The art of reinvention

Repainting studio walls might freshen things up, but sometimes a bigger overhaul is needed. Whether it’s a change of creative focus, a new company name or a different approach to sourcing projects, rethinking your image can inject new life into your design practice.

For graphic designer Gemma Germains and colleagues Doug Kerr, Joe Bramall and Matt Saint, this meant leaving Liverpool-based agency Mercy to start Well Made in December 2012, while Mercy continued as an arts and literature collective. “We were offering design, copywriting and illustration, acting as agents for illustrators and doing PR,” says Germains. “You can’t tell clients you’re good at everything. This was about focusing on what we really liked doing and how we wanted to be seen.”

Mercy’s identity was long established – but no longer served the right purpose. “We covered Liverpool with hundreds of posters before it was judged for European Capital of Culture. Projects like that meant we were seen as crazy, creative upstarts who did off-the-wall things,” she explains. “We wanted to be seen as designers.”

Starting a new company was the most effective way to create a new brand image. “We thought about keeping the name, or making Mercy take a new name, but renaming and rebranding has given us a fresh start,” adds Germains.

It doesn’t always take such bold action to rethink your image, however. Sometimes a more subtle approach is what’s needed, as was the case for Domani Studios in New York, which has moved away from digital production work for agencies in favour of more direct client relationships. “Our repositioning has been more of an internal update to our methodology than anything that might be instantly apparent on the outside,” says co-founder and executive creative director Jonathan Hills. “We wanted to focus on client partners where we could form a long-term bond. We had an office in Chicago and we were spread a little thin, taking on every opportunity that came our way. We felt we weren’t always building relationships we could nurture.”

Hills decided to close the Chicago office, but the biggest step was turning down work that didn’t align with Domani’s new direction. “With some of our work, we had to fight just as hard to get the second project as we did in winning the first,” he explains. “We needed to move away from those relationships, even if the project was really exciting. We don’t have a new business team, so relationships matter much more than individual projects.”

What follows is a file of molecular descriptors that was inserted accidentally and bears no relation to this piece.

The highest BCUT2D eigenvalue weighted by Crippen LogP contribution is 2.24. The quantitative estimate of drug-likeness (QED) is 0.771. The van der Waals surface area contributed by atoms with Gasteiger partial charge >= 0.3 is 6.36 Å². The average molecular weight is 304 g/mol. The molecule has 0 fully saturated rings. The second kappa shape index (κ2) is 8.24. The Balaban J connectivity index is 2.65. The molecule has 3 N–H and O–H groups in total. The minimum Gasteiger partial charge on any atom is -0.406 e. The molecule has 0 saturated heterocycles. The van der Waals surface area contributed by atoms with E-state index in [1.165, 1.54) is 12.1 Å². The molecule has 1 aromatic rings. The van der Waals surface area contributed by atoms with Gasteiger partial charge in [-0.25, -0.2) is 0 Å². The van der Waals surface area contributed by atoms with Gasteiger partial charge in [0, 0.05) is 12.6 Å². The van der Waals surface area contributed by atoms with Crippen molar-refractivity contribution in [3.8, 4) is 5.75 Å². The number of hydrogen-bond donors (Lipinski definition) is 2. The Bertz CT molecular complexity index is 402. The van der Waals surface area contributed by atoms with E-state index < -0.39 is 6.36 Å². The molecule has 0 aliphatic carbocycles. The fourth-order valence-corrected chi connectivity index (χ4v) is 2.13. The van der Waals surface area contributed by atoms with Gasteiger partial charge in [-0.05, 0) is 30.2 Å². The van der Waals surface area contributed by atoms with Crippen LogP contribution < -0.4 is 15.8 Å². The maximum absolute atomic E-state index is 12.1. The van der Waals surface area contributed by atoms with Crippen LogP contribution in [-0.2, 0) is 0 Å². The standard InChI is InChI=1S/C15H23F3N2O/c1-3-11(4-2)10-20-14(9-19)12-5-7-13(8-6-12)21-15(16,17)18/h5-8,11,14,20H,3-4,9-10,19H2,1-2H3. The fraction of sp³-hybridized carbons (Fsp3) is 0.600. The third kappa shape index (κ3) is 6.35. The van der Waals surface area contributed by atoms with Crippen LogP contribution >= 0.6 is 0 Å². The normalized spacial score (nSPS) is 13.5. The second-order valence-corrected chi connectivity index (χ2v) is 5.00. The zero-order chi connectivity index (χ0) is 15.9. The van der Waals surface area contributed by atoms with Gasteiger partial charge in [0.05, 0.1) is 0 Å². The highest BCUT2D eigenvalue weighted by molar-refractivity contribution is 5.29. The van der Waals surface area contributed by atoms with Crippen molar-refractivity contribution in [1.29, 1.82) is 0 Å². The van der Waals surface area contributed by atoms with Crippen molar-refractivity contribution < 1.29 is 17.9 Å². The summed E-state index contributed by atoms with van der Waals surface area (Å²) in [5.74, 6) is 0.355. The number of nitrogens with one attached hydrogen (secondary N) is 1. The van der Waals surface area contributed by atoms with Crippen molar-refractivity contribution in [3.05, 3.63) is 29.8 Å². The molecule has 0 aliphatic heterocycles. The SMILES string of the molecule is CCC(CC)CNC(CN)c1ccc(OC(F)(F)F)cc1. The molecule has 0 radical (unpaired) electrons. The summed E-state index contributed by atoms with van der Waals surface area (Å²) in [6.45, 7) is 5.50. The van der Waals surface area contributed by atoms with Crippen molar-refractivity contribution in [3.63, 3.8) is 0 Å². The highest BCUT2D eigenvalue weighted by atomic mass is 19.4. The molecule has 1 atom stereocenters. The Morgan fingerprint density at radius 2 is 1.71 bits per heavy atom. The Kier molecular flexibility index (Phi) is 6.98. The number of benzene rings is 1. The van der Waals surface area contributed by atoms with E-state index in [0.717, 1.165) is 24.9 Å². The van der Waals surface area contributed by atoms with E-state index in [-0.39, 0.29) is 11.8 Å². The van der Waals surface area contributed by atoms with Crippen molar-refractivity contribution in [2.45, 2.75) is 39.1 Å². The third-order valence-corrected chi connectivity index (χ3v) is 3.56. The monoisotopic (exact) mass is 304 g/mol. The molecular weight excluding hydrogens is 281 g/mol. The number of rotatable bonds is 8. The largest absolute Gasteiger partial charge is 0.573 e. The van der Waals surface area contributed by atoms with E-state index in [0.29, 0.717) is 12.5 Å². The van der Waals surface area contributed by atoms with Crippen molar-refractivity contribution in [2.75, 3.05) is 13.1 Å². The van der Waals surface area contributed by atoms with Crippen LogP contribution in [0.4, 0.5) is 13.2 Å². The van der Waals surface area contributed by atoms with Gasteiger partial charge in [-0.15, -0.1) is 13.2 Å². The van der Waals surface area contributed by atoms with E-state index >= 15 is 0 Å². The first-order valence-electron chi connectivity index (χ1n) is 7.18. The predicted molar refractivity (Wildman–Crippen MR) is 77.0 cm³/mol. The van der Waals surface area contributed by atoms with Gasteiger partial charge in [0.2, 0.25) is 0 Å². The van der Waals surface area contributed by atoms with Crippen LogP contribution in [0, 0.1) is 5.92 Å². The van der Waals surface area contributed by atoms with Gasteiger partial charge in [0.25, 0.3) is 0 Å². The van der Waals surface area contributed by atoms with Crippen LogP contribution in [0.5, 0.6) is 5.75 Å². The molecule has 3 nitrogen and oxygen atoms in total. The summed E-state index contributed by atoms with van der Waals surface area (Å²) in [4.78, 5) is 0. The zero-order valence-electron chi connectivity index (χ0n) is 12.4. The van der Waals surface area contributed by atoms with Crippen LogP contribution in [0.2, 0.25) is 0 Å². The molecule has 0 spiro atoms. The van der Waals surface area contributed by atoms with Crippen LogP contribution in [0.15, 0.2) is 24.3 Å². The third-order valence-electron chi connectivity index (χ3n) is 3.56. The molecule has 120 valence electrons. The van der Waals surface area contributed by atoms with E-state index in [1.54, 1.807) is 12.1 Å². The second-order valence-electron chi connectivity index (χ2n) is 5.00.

What’s really important, says Hills, is to be open to taking chances. “Often the things that bog a business down and hold it back are the things it’s most familiar with. Letting go can be very hard but, if you get to a point where you’re really clear on what needs to change, you can look at these risks as opportunities.”

Designer and illustrator Eric Frommelt certainly took a risk when he went from working as an art director at a New York advertising agency to freelancing in Los Angeles. “It was a leap of faith on my part,” he says. “I’d been in New York for 15 years, working as a web designer and then in digital advertising, and I realised it wasn’t what I really wanted to do.”

It wasn’t a hasty move, though. To test the waters, Frommelt rented a studio five blocks from his Brooklyn home, spending time there after work and at weekends. “I was making images and videos, working on all kinds of projects, just to see what I wanted to do,” he recalls.

Renting his own studio cemented his wish to take control of his time and career: he quit his job in April 2012, moved to LA in June and threw himself into freelancing. “I had visited and loved LA, and I thought the move would force me to focus on turning what I was doing into a real career,” says Frommelt. “It was a leap of faith on my part. I moved, started sending out promos, and made an effort to get my work out there and share it with people.”

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